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Joined: Oct 31, 2003
Posts: 1527
From: L.I.
Posted: 2006-02-08 3:37 pm   Permalink

Thanks for this post J$

 
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Feelin' Zombified
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Joined: Jul 15, 2003
Posts: 1329
From: The Exotic Shores of Lake St. Clair
Posted: 2006-02-08 5:19 pm   Permalink

Quote:

On 2006-02-08 12:05, Johnny Dollar wrote:
check out this bamboo pioneer from the last pdf i posted - arrrrrrrrrrrr!



hahahaha



now that's just creepy

-Z


 
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Kanaka
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Joined: Jun 02, 2003
Posts: 402
From: Atlanta
Posted: 2006-02-09 06:35 am   Permalink

here is a cool bamboo mountain bike frame with carbon fiber joints.



Here is the builders website.

http://www.bmeres.com/bambooframe.htm

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scaperman
Tiki Centralite

Joined: Jan 27, 2005
Posts: 50
Posted: 2006-02-13 6:05 pm   Permalink

Here's what i built over the summer,i used bamboo,pine round post,synthetic thatch and rope it did take awhile to construct

 
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Johnny Dollar
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Joined: Oct 01, 2003
Posts: 2953
From: Baltimore, Maryland, PNG
Posted: 2006-02-14 05:14 am   Permalink

wow!!! thanks for sharing!

 
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mbonga
Tiki Socialite

Joined: Dec 04, 2005
Posts: 556
From: La Mesa, California
Posted: 2006-02-14 1:32 pm   Permalink

Yes, that's a nice, practical example, scaperman. Nice photos, too. You ought to think about drawing up some diagrams to show how it was done, at least if somebody else is interested in copying it. It looks like you have cross-like beam structures whose horizontal beams help support the sloped bamboo roof, correct?

It looks to me, after looking over all of Johnny's links and scaperman's structure, and thinking about bamboo structures I've seen, that bamboo structures could be considered to fall into two categories: pure bamboo, and mixed bamboo-and-timber. The larger pure bamboo structures appear to always use the largest poles for vertical support (an obvious strategy) or else cluster several smaller poles into the needed pillars. Smaller structures like trellises and gazebos tend to be purely bamboo, probably because they don't need heavier support.

It looks like there are no real architectural guidelines for bamboo: you just build whatever shape you want--rectangular cross-section is the western world's default building shape--and make sure the main beams are all held together strongly enough to be sturdy. Once the main supporting beams are in place, the bamboo lattices just fill in the reamaining spaces incidentally. At least that's how it appears to me. I'd like to get some of those books to find out. That was the strategy behind scaperman's structure. I guess I'm extra concerned about architectural support because everything I used to build like that as a kid would soon twist, fold, and/or collapse. Nowadays I would like to know in advance that such collapse can't physically happen.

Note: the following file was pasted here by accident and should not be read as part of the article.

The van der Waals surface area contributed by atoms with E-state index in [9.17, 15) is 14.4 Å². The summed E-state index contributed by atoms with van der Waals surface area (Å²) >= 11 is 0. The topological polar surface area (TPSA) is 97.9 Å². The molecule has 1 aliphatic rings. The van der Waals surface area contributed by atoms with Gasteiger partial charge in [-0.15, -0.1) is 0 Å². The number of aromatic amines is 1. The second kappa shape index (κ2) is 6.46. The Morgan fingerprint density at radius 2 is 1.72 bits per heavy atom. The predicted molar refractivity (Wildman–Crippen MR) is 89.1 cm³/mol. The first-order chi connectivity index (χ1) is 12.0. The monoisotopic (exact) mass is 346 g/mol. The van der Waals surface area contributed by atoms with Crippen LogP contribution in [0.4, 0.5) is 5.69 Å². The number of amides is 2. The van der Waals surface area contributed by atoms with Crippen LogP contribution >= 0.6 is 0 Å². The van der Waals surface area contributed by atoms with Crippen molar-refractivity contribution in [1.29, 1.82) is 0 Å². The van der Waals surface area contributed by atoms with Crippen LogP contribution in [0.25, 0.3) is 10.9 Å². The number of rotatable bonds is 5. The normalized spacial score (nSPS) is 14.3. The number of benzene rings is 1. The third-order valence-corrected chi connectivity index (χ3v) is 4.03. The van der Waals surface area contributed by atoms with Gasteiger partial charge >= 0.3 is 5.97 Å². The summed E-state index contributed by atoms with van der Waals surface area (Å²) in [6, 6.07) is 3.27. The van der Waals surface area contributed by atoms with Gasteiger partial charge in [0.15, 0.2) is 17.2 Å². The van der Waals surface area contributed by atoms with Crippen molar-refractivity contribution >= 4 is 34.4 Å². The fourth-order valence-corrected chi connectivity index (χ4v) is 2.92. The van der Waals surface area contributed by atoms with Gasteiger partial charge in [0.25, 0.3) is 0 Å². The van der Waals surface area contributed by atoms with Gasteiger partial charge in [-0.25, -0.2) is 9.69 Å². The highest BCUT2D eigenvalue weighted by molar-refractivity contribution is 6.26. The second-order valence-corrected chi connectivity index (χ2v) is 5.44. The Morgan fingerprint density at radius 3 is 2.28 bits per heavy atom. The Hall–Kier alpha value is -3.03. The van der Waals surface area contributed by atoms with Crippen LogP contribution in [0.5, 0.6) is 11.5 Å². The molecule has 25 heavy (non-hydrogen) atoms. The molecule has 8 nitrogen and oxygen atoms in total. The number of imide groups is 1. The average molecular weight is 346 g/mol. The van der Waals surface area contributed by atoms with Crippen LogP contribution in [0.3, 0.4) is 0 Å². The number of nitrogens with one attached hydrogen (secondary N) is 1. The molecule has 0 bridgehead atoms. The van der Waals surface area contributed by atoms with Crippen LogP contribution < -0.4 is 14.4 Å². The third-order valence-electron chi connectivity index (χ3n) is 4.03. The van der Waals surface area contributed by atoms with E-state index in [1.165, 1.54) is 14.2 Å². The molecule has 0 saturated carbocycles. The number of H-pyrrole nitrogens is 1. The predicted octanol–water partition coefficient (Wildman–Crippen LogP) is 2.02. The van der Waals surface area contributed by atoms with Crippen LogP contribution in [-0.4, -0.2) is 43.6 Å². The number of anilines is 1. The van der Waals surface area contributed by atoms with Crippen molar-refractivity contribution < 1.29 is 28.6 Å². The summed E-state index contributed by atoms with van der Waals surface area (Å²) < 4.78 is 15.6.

That artificial thatch is a good idea, for fire and water issues. I didn't know artificial thatch existed.

P.S.--This link I just found about artificial thatch says it's not flame retardant, which surprises me, since to me that would be the main motivator of using artificial thatch in the first place:

http://www.tropicalexpressions.com/showcase7.html

P.P.S.--Another link, this one having Fire Retardant Thatch (and showing the Swiss Family Treehouse, besides!):

http://www.autographfoliages.com/images/lrg_cat_pages/p_006.jpg

[ This Message was edited by: mbonga 2006-02-14 14:05 ]

[ This Message was edited by: mbonga 2006-02-14 16:52 ]


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scaperman
Tiki Centralite

Joined: Jan 27, 2005
Posts: 50
Posted: 2006-02-14 4:26 pm   Permalink

Thanks mbonga,I got my thatch from this placehttp://www.endureed.com/it wasn't cheap but it has a twenty year warranty on it and looks very real even up close,i didn't want something that i would have to replace after a year or two like the real thatch it wouldn't hold up to the snow that we get around here.I had my friend that is roofer help me with the rafters which took some time to cut and notch out,the biggest time cosumer on the project was varnishing the bamboo so it doesn't split and tying them on to the rafters which i used copper wire to secure them, about 8,000ft of it.I really like using a mix of materials it adds interest to any structure,my next project is going to be a cabana 24'/24'with a bar and has the same type of look but on a grander scale.